DEFINITION of 'Form 4797'

Form 4797 is a tax form distributed by the Internal Revenue Service (IRS) and used to report gains made from the sale or exchange of business property, including but not limited to property used to generate rental income, and property used for industrial, agricultural, or extractive resources.


Business property on Form 4797 may refer to property purchased in order to produce rental income or may refer to a home that was used as a business. Gains made from the sale of oil, gas, geothermal or mineral properties are also reported on Form 4797. If a piece of property was used partially for business purposes or to produce income while also serving as a primary residence, gains from the sale of that property may be eligible for tax exclusion. This is typically the case for self-employed persons and independent contractors who generate their income from home.

Depending on how a piece of property was used (outlined in IRS Publication 463, Section 179), depreciation may adjust the value of the property. It may reduce the book value of the capital asset which, in turn, reduces the taxable gain. Businesses selling their capital assets must enter into Form 4797 information such as description of the property, purchase date, sale or transfer date, cost of purchase, gross sales price, and the depreciation amount which is added to the sales price. The net profit or loss from the transfer or sale of the business property is determined by subtracting the cost basis or purchase price from the sum of sales price and depreciation.

Form 4797 has three parts. In general, most depreciable property held for more than a year are recognized under Part I – Sales or Exchanges of Property Used in a Trade or Business and Involuntary Conversions From Other Than Casualty or Theft. Property held for a year or less and sold for a loss is recorded in Part II – Ordinary Gains and Losses. Capital assets held for more than a year and sold for a profit fall in the section labeled Part III – Gain From Disposition of Property Under Sections 1245, 1250, 1252, 1254, and 1255. For a corporation or partnership, the total amount entered on Line 17, Part II, must be added to the gross income line on Schedule C. Part IV is labeled Recapture Amounts Under Sections 179 and 280F(b)(2) When Business Use Drops to 50% or Less. (Read our term definition of Listed Property).

When a business, such as a flow-through entity like a partnership or an S Corporation, sells property, partners and shareholders may experience a tax event (a gain or loss) when the property is sold and a form 4797 is filed.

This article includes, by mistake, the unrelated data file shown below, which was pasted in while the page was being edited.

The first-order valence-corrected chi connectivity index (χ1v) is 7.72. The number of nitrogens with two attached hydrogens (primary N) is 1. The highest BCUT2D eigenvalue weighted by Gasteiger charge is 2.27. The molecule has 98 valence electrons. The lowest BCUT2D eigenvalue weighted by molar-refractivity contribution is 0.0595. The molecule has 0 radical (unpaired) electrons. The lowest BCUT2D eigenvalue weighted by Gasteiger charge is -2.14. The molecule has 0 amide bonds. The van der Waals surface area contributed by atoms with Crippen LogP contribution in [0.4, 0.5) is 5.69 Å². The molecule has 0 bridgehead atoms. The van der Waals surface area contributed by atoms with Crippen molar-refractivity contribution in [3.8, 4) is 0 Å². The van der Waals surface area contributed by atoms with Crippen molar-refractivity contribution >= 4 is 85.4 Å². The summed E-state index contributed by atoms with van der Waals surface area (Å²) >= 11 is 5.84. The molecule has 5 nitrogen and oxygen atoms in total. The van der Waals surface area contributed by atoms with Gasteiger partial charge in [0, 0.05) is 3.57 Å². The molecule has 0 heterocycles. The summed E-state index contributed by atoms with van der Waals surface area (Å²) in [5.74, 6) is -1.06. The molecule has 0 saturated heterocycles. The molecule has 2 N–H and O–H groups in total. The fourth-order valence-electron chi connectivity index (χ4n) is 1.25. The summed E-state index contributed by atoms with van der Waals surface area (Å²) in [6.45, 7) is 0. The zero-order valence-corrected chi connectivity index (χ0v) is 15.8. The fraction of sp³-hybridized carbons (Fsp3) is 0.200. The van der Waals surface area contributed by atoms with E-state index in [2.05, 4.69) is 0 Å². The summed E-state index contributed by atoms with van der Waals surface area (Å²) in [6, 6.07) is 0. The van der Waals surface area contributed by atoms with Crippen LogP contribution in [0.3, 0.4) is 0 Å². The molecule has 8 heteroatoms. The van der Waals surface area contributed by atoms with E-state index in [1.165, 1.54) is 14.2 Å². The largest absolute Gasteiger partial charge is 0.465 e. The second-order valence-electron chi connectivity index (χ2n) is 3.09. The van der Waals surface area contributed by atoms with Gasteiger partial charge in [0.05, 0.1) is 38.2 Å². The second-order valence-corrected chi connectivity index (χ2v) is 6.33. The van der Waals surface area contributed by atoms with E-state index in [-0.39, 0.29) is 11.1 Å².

The disposition of capital assets not reported on Schedule D must be reported on Form 4797.

  1. Section 1231 Property

    Section 1231 property is a tax term relating to depreciable business ...
  2. Investment Property

    An investment property is a real estate property purchased with ...
  3. Section 1245

    Section 1245 is a tax law codified in the Internal Revenue Code ...
  4. IRS Publication 544

    A document published by the Internal Revenue Service (IRS) that ...
  5. Personal Property

    Personal property is a type of property which can include any ...
  6. Property Inventory

    Property Inventory is a written tally of all of a taxpayer's personal ...
Related Articles
  1. Taxes

    Sell Your Rental Property for a Profit

    Learn how to sell your rental property for a profit. Find out how to master the selling process.
  2. Taxes

    Getting U.S. Tax Deductions On Foreign Real Estate

    If your home or second home is not in the United States, you can still get U.S. tax deductions. How many and what kind depends on whether you also rent it.
  3. Taxes

    10 Things to Know About 1031 Exchanges

    Real estate swaps grow popular, but traps are many. Here's 10 things to know when considering 1031 swaps. Also: Beware new rules on vacation homes.
  4. Financial Advisor

    How Does Depreciation Reduce My Tax Bill?

    How the depreciation tax rule can assist real estate investors.
  5. Investing

    Investing in Rental Property: What to Consider

    Investing in rental property has some unique issues which need to be considered.
  6. Investing

    How Depreciation Works on a Rental Property

    One of the advantages of owning rental real estate is the depreciation tax deduction.
  7. Personal Finance

    State Laws Dictate Division Of Joint Property

    In breakup, divorce or death, community or common law will determine how property is divided.
  8. Investing

    Including Rental Real Estate in Your Portfolio

    Why you should consider adding rental properties to your retirement investment portfolio.
  9. Investing

    Investing in out-of-state property

    If you can't afford property close to home, consider taking the real estate plunge elsewhere in the country, perhaps out of state.
Trading Center